Wednesday, November 21, 2012

Journalism and the long view

Note: This is the third and final column in a series based on questions posed to former Post Register Managing Editor Dean Miller, who is now the director of the Center for News Literacy at Stony Brook University.

Not only does no one know what the future holds for journalism, very few people even pretend to know any more.

"You ask what the future of news is? I have no friggin' idea. No one does."

That was Jeff Jarvis a couple of years ago after becoming well known as a confident prognosticator of journalism's future.

Dean Miller is a pretty confident guy, too, but he won't take a guess at how the future of journalism will unfold.

“If I were a skillful predictor of dynamic situations, I wouldn’t be at the office on a Saturday because my home in the ‘Greater New York Metroplex’ is reduced to third-world utility service after a rainy wind storm,” he wrote to me when I asked for his prediction for journalism. He was willing, however, to recommend that journalists need to maintain a long view.

“It is more important than ever for journalists to play the long game and stick to what makes news different: verification, independence, accountability,” he wrote. “We’re still in the early days of digital publication. Anyone can crank out rumor, spin and hype and generate traffic for a little while, until someone even less scrupulous comes along. But the internet’s memory is longer than what we’re used to and I think those players who pretend to be journalists in order to win a battle or two will lose the war and spend years explaining themselves.”

 I believe this, too. While the delivery mechanisms will continue to change and stylings evolve, journalism will continue to matter.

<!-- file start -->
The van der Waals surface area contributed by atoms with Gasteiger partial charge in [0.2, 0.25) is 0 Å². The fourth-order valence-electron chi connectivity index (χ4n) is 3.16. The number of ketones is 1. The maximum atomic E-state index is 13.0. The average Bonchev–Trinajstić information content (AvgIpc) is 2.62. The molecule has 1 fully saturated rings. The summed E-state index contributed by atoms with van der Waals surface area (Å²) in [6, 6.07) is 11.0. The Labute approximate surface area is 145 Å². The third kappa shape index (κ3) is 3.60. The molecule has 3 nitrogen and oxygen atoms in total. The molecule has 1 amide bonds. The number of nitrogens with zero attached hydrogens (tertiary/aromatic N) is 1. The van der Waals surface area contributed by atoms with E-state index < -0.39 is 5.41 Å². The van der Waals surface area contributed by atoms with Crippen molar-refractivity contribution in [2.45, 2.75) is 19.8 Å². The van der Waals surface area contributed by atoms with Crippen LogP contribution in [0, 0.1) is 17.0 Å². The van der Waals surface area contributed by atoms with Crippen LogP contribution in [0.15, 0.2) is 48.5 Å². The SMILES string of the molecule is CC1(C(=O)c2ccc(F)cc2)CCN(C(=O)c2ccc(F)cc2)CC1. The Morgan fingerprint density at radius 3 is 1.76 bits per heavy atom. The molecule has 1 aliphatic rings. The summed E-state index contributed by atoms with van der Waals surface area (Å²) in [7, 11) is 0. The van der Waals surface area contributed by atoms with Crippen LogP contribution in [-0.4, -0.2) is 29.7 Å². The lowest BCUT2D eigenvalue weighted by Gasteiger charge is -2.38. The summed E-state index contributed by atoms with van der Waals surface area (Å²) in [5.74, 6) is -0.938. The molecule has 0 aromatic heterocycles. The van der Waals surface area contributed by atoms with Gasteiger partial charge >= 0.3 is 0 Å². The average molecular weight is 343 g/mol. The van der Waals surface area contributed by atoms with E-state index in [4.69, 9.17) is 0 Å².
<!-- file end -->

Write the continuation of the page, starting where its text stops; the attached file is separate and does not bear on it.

Miller points out that shows like Jon Stewart’s Daily Show or the Colbert Report wouldn’t work if the audiences weren’t already familiar with the actual news being disseminated by real journalists. I take some comfort in that, despite surveys indicating that many Americans under 35 say Stewart is their main source for news.
     
Can news consumers really tell the difference between the satirical Onion, MSNBC and the Wall Street Journal? The answer is probably yes, but many still get tripped up from time to time. Members of Congress have been known to issue opinions on fictitious “news” stories from sources like The Onion. Message boards and social media are chock full of false assertions made by people who lack either the skills or the desire to separate fact from opinion and outright fiction.
     
Still, in this Age of Entertainment, there remain serious-minded journalists committed to producing credible, compelling, relevant and accurate reporting – the signal amidst the noise – to borrow a phrase from statistician Nate Silver. Solid journalism is out there, for those who seek it.

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